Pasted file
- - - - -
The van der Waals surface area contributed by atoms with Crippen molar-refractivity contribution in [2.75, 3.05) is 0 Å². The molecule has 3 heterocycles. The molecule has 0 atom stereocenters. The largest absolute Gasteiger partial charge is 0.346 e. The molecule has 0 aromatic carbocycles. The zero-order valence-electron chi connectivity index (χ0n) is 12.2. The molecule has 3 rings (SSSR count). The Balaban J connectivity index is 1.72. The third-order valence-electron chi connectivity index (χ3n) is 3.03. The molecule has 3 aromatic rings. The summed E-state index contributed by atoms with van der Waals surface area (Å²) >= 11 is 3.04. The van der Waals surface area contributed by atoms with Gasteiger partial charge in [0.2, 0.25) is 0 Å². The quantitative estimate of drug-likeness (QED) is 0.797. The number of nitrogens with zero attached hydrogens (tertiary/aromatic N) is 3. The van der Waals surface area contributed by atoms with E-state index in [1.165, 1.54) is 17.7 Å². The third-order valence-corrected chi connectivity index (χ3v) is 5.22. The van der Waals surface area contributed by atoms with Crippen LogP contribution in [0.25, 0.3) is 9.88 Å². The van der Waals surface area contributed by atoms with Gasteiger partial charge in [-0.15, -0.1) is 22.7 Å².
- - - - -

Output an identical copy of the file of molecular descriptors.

The van der Waals surface area contributed by atoms with Crippen molar-refractivity contribution in [2.75, 3.05) is 0 Å². The molecule has 3 heterocycles. The molecule has 0 atom stereocenters. The largest absolute Gasteiger partial charge is 0.346 e. The molecule has 0 aromatic carbocycles. The zero-order valence-electron chi connectivity index (χ0n) is 12.2. The molecule has 3 rings (SSSR count). The Balaban J connectivity index is 1.72. The third-order valence-electron chi connectivity index (χ3n) is 3.03. The molecule has 3 aromatic rings. The summed E-state index contributed by atoms with van der Waals surface area (Å²) >= 11 is 3.04. The van der Waals surface area contributed by atoms with Gasteiger partial charge in [0.2, 0.25) is 0 Å². The quantitative estimate of drug-likeness (QED) is 0.797. The number of nitrogens with zero attached hydrogens (tertiary/aromatic N) is 3. The van der Waals surface area contributed by atoms with E-state index in [1.165, 1.54) is 17.7 Å². The third-order valence-corrected chi connectivity index (χ3v) is 5.22. The van der Waals surface area contributed by atoms with Crippen LogP contribution in [0.25, 0.3) is 9.88 Å². The van der Waals surface area contributed by atoms with Gasteiger partial charge in [-0.15, -0.1) is 22.7 Å².